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ARS Home » Southeast Area » Mississippi State, Mississippi » Crop Science Research Laboratory » Corn Host Plant Resistance Research » Research » Publications at this Location » Publication #358970

Research Project: Enhanced Resistance of Maize to Aspergillus flavus Infection, Aflatoxin Accumulation, and Insect Damage

Location: Corn Host Plant Resistance Research

Title: Aflatoxin in maize: a review of the early literature from "moldy-corn toxicosis" to the genetics of aflatoxin accumulation resistance

Author
item Smith, Jesse - Spencer
item Williams, William - Paul
item Windham, Gary

Submitted to: Mycotoxin Research
Publication Type: Peer Reviewed Journal
Publication Acceptance Date: 12/26/2018
Publication Date: 2/7/2019
Citation: Smith, J.S., Williams, W.P., Windham, G.L. 2019. Aflatoxin in maize: a review of the early literature from "moldy-corn toxicosis" to the genetics of aflatoxin accumulation resistance. Mycotoxin Research. 35:111-128. https://doi.org/10.1007/s12550-018-00340-w.
DOI: https://doi.org/10.1007/s12550-018-00340-w

Interpretive Summary: Aflatoxin is a potent toxin produced by Aspergillus flavus, a pathogen of corn (Zea mays L.). After infecting the developing ears of corn plants, A. flavus can contaminate the grain with aflatoxin. A major research focus of USDA-ARS corn breeders in the Southeast is to develop corn varieties that can resist infection by A. flavus and subsequent aflatoxin contamination. However, prior to the discovery of aflatoxin, A. flavus was considered only a minor corn pathogen and was not a priority for breeders. This article reviews the multi-disciplinary research that led to control of aflatoxin accumulation becoming a plant breeding objective. In 1957, “moldy corn” disease in the southeastern U.S. was shown to be associated with A. flavus. Aflatoxin was then discovered in 1961 after a poultry epidemic in England. In the early 1970’s, after surveying crops in the U.S. for aflatoxin contamination, corn grown in the Southeast proved to be especially vulnerable to contamination. The problem was originally thought of as occurring after harvest, but pre-harvest contamination was proven by 1975. The discovery of pre-harvest contamination meant genetically controlled host-plant resistance was a potential strategy to reduce aflatoxin in corn. The southeastern corn crop suffered epidemic aflatoxin contamination in 1977. In 1978 an experiment demonstrated that the differences in aflatoxin contamination between corn genotypes was under genetic control. These events combined to make breeding for resistance to aflatoxin contamination both a priority and a rational strategy. The USDA-ARS then initiated research into breeding corn to resist aflatoxin contamination in 1978 in Mississippi and in Georgia.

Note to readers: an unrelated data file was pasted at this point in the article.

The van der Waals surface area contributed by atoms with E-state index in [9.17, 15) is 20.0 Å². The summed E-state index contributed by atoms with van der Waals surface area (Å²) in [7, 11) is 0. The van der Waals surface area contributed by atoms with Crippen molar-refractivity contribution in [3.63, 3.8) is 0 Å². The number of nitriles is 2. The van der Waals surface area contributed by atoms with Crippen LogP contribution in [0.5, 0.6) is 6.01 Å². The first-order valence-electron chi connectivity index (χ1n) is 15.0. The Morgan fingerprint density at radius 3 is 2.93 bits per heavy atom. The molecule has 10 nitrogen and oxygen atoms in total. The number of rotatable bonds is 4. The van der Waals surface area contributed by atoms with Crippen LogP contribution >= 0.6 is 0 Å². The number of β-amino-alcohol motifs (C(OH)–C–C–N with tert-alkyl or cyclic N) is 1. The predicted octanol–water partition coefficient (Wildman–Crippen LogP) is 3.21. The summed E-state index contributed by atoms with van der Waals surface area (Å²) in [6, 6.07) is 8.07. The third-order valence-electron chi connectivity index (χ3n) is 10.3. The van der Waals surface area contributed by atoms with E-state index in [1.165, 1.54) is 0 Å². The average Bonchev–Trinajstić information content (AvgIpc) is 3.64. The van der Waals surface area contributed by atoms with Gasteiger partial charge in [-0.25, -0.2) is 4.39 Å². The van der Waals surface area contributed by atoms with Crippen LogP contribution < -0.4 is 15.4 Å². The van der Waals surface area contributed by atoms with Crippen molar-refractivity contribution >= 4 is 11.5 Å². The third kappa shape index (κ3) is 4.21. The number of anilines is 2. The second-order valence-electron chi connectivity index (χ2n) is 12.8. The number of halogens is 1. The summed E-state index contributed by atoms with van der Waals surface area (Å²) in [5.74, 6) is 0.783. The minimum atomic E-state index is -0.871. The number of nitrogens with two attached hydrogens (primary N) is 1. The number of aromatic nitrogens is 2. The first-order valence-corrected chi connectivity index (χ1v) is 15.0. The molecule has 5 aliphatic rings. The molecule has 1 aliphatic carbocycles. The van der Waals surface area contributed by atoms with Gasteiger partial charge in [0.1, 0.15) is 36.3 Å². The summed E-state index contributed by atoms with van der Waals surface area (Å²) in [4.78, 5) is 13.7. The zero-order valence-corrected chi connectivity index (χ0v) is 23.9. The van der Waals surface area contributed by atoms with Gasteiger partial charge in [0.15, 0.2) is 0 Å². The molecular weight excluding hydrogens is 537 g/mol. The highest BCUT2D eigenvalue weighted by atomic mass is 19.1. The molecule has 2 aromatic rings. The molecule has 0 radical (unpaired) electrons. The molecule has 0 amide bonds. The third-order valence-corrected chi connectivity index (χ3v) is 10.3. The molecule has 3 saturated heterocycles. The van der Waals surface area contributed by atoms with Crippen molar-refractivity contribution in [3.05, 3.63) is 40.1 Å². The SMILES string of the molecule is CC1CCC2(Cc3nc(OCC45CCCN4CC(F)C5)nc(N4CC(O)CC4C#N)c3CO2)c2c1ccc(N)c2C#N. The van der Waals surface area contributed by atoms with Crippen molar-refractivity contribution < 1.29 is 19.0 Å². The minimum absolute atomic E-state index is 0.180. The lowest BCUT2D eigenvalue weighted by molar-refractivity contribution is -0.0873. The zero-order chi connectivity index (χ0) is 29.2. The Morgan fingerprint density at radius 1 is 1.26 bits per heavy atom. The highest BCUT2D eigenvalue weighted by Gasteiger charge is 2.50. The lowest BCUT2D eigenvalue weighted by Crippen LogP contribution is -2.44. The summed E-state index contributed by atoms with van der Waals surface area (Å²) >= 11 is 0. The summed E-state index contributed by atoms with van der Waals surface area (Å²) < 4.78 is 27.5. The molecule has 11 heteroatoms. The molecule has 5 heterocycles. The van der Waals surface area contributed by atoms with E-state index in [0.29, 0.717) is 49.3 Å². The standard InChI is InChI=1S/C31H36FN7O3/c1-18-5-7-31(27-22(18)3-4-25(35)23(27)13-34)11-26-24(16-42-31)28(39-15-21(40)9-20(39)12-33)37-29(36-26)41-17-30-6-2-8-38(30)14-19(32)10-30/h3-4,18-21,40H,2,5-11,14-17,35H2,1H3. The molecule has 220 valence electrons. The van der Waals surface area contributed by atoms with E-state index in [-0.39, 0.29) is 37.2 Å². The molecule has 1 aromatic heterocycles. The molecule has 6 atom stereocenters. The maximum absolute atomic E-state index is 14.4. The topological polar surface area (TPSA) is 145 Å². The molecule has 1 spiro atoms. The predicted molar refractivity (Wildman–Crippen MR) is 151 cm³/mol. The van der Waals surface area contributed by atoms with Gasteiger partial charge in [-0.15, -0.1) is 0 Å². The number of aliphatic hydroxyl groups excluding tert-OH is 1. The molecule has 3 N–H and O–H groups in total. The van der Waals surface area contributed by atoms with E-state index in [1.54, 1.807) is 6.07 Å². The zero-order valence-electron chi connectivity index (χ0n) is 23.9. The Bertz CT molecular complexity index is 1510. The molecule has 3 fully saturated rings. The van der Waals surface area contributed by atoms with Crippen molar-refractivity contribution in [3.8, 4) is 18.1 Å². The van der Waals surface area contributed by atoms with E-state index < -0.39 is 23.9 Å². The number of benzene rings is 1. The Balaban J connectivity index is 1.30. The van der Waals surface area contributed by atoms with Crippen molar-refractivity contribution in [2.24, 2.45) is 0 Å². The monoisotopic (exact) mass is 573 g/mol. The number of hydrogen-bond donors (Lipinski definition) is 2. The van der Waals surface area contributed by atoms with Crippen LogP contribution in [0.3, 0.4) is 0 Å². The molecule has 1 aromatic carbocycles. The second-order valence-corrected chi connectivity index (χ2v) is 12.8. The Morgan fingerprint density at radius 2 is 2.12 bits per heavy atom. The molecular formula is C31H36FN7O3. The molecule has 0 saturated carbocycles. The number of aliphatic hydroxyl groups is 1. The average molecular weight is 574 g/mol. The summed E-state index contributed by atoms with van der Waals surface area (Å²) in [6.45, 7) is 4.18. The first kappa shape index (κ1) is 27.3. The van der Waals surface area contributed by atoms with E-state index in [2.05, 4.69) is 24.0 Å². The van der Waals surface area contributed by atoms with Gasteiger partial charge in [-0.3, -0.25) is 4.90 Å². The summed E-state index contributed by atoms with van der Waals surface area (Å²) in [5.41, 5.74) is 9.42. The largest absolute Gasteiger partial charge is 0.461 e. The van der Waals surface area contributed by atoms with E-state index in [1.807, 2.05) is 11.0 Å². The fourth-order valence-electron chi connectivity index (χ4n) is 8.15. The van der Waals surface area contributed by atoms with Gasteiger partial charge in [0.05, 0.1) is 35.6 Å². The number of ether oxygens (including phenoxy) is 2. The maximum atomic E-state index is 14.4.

Technical Abstract: Aflatoxin is a potent toxin produced by Aspergillus flavus Link:Fr, an opportunistic ear-rot pathogen of maize (Zea mays L. subsp. Mays). Prior to the discovery of aflatoxin, A. flavus was considered a minor pathogen and was not a priority for maize breeders or pathologists. Aflatoxin was discovered in England in 1961 following an epidemic in poultry. By the early 1970s, surveys of agricultural commodities in the U.S. found that maize produced in the Southeast to be especially vulnerable to aflatoxin contamination. The problem was initially treated as a post-harvest issue, but pre-harvest contamination was proven by 1975. Pre-harvest contamination meant that genetically based host-plant resistance was a potential solution. The potential magnitude of the problem became apparent in 1977 when the southeastern maize crop suffered epidemic aflatoxin contamination. The first experiment demonstrating the heritability of host plant resistance to aflatoxin accumulation was published in 1978. These events combined to make breeding for reduced aflatoxin contamination both a high priority and a rational breeding objective. This review surveys the early scientific literature in order to place breeding maize for resistance to aflatoxin accumulation into its historical context. It tells the story of discoveries made by multi-disciplinary research that began with veterinary diseases of unknown etiology and resulted in resistance to a previously minor plant pathogen becoming a central public sector breeding objective.